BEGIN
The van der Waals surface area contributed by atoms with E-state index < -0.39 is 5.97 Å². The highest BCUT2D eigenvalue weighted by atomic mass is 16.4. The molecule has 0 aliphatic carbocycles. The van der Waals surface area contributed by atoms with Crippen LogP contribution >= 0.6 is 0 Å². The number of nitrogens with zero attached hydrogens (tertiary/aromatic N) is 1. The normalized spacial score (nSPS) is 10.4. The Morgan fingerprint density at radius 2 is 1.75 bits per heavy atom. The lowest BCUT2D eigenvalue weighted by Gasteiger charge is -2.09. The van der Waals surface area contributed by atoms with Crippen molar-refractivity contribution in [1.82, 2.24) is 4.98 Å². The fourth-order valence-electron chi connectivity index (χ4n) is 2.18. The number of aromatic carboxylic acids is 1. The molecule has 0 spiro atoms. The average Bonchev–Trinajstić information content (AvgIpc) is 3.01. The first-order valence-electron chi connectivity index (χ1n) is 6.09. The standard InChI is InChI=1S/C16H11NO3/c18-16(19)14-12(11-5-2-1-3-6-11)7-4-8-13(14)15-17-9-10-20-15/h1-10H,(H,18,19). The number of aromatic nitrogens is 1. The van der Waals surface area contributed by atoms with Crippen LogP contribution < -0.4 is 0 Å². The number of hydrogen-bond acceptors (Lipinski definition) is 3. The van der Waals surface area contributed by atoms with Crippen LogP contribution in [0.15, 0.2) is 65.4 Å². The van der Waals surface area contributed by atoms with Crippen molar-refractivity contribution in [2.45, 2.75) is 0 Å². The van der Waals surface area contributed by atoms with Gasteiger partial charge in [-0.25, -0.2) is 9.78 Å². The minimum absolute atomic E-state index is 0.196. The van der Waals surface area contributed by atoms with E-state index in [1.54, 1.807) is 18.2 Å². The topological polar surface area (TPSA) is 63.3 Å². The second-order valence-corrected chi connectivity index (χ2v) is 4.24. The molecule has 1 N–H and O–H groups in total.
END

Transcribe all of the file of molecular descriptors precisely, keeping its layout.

The van der Waals surface area contributed by atoms with E-state index < -0.39 is 5.97 Å². The highest BCUT2D eigenvalue weighted by atomic mass is 16.4. The molecule has 0 aliphatic carbocycles. The van der Waals surface area contributed by atoms with Crippen LogP contribution >= 0.6 is 0 Å². The number of nitrogens with zero attached hydrogens (tertiary/aromatic N) is 1. The normalized spacial score (nSPS) is 10.4. The Morgan fingerprint density at radius 2 is 1.75 bits per heavy atom. The lowest BCUT2D eigenvalue weighted by Gasteiger charge is -2.09. The van der Waals surface area contributed by atoms with Crippen molar-refractivity contribution in [1.82, 2.24) is 4.98 Å². The fourth-order valence-electron chi connectivity index (χ4n) is 2.18. The number of aromatic carboxylic acids is 1. The molecule has 0 spiro atoms. The average Bonchev–Trinajstić information content (AvgIpc) is 3.01. The first-order valence-electron chi connectivity index (χ1n) is 6.09. The standard InChI is InChI=1S/C16H11NO3/c18-16(19)14-12(11-5-2-1-3-6-11)7-4-8-13(14)15-17-9-10-20-15/h1-10H,(H,18,19). The number of aromatic nitrogens is 1. The van der Waals surface area contributed by atoms with Crippen LogP contribution < -0.4 is 0 Å². The number of hydrogen-bond acceptors (Lipinski definition) is 3. The van der Waals surface area contributed by atoms with Crippen LogP contribution in [0.15, 0.2) is 65.4 Å². The van der Waals surface area contributed by atoms with Crippen molar-refractivity contribution in [2.45, 2.75) is 0 Å². The van der Waals surface area contributed by atoms with Gasteiger partial charge in [-0.25, -0.2) is 9.78 Å². The minimum absolute atomic E-state index is 0.196. The van der Waals surface area contributed by atoms with E-state index in [1.54, 1.807) is 18.2 Å². The topological polar surface area (TPSA) is 63.3 Å². The second-order valence-corrected chi connectivity index (χ2v) is 4.24. The molecule has 1 N–H and O–H groups in total.